The following is based on personal observations and dialog with health care workers in five states – Georgia, Tennessee, Kentucky, North and South Carolina – to gain public awareness and action to reverse the growing rate of patient and worker contraction of infectious illness.
The question: Why are so many people re-admitted to hospitals for infection related maladies within weeks of being discharged from an unrelated condition at a hospitalization?
In addition to being admitted for medically needed corrective intervention, many of us access clinics, medical offices and hospitals as visitors, volunteers, employees or support service providers.
We expect medical facilities to be hygienically clean. Think about human interaction pathways followed by micro organisms rather than routine dust, grime and dirt.
In support of cleanliness expectations, health care facilities are closely regulated. Professional designations and certifications are required. Please note: Same-day ambulatory treatment clinics, elderly care and residential facilities, dental, optical, re-habilitation and therapy providers are all included, based on hands-on treatment of clients.
Overshadowing the effort to improve our quality of life, health care providers at all levels are so focused on patient care and safety that many routine behaviors endanger clients and themselves. Don’t be shocked. The regulatory process by federal Food and Drug Administration mandates how things are to be done. To police and verify facilities, supplies, equipment, procedures and work performance, private organizations certify the FDA rules are met.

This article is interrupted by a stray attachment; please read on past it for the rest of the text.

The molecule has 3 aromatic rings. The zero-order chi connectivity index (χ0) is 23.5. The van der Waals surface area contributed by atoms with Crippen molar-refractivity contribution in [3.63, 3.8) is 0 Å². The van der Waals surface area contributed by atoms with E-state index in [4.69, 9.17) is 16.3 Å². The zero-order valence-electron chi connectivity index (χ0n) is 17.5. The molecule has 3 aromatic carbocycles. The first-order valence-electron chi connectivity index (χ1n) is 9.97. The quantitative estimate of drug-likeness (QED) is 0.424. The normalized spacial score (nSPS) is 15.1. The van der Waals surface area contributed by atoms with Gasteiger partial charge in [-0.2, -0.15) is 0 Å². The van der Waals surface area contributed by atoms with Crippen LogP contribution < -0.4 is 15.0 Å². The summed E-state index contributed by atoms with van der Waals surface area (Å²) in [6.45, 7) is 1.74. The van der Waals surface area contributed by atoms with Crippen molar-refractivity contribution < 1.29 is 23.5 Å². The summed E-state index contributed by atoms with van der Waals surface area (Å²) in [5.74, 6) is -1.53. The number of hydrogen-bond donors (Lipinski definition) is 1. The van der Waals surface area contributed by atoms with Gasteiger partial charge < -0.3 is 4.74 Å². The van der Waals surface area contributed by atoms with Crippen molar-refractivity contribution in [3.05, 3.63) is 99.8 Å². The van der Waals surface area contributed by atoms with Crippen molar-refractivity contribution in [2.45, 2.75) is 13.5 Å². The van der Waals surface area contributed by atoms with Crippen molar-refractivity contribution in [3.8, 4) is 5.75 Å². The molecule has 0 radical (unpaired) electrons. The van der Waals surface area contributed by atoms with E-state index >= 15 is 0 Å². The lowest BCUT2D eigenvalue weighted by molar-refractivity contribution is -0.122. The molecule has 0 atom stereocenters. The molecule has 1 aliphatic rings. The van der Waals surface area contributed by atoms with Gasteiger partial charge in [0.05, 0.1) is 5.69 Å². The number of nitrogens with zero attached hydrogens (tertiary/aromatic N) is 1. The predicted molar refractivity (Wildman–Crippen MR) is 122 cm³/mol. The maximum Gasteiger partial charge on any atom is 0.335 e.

What appears to be seriously overlooked is the enforcement of health care worker safety. According to the Federal Department of Labor, Bureau of Labor Statistics, the health care industry classification has one of the highest occupational health and safety related lost time records. Going beyond the stress related to lifting patients, or accidental hypodermic needle sticks, shouldn’t health care be one of the safest employment arenas?
Let’s look at one common infection – pneumonia. How can we explain the emergency room treatment and discharge of an athlete’s broken leg, no broken skin, who contracts pneumonia within a week?
You are a hospital nurse working on the obstetrics floor and contract pneumonia three times in one year. Each time you lose a couple day’s work. You visit your family doctor, get a prescription and are back to normal with in a couple of days. Is this viewed as an occupational illness or a personal health issue? Does any one look at the record? Worker pneumonia, three times in one year, working with normally considered healthy patients? Sure, there are lots of hand sanitizing stations all over, but think about this: